A recombinant vaccine composed of a fusion protein formulated with aluminum hydroxide adjuvant is under development for protection against diseases caused by Streptococcus pyogenes. The safety and local reactogenicity of the vaccine was assessed by a comprehensive series of clinical, pathologic and immunologic tests in preclinical experiments. Outbred mice received three intramuscular injections of 1/5th of the human dose (0.1 ml) and rabbits received two injections of the full human dose. Control groups received adjuvant or protein antigen. The vaccine did not cause clinical evidence of systemic toxicity in mice or rabbits. There was a transient increase of peripheral blood neutrophils after the third vaccination of mice. In addition, the concentration of acute phase proteins serum amyloid A and haptoglobin was significantly increased 1 day after injection of the vaccine in mice. There was mild transient swelling and erythema of the injection site in both mice and rabbits. Treatment-related pathology was limited to inflammation at the injection site and accumulation of adjuvant-containing macrophages in the draining lymph nodes. In conclusion, the absence of clinical toxicity in two animal species suggest that the vaccine is safe for use in a phase I human clinical trial. Copyright © 2016 John Wiley & Sons, Ltd.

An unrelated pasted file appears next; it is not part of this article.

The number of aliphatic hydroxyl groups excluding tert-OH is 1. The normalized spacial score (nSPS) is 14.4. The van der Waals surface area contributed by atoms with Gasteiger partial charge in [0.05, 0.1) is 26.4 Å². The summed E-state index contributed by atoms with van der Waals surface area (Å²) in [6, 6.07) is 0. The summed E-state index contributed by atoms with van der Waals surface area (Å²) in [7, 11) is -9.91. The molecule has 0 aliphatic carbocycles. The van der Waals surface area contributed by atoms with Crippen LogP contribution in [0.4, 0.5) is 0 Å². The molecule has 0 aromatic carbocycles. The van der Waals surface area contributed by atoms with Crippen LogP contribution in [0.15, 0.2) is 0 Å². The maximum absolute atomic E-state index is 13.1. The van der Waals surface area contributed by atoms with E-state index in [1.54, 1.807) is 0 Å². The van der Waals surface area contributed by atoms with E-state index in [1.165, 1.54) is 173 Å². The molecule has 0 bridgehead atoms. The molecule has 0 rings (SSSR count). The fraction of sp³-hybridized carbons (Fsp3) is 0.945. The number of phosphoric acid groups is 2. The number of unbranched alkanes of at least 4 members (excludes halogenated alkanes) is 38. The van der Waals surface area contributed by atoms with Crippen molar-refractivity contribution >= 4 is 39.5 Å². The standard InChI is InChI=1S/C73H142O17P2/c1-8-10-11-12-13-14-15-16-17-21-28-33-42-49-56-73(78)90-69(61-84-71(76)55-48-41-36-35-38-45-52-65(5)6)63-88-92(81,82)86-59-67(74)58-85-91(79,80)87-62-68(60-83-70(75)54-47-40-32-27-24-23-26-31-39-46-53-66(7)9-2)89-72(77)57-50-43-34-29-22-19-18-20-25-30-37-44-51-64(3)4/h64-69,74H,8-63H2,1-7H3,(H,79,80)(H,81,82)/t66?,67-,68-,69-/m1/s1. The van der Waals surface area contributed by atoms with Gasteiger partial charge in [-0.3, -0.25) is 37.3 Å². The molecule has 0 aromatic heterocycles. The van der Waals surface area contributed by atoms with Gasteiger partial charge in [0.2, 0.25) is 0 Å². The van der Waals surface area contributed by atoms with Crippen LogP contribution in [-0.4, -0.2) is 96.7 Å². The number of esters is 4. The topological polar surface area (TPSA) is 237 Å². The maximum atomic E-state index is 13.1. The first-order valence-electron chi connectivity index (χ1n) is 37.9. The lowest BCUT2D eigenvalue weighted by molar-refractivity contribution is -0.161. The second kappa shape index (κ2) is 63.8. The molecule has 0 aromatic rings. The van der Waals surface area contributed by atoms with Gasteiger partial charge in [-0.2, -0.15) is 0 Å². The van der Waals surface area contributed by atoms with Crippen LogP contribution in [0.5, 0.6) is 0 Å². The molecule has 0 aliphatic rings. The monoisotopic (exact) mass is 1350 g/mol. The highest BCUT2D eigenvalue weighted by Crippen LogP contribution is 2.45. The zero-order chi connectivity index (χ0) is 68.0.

Keywords: Streptococcus pyogenes; acute phase proteins; injection site; lymph nodes; preclinical safety; vaccine.
Copyright © 2016 John Wiley & Sons, Ltd.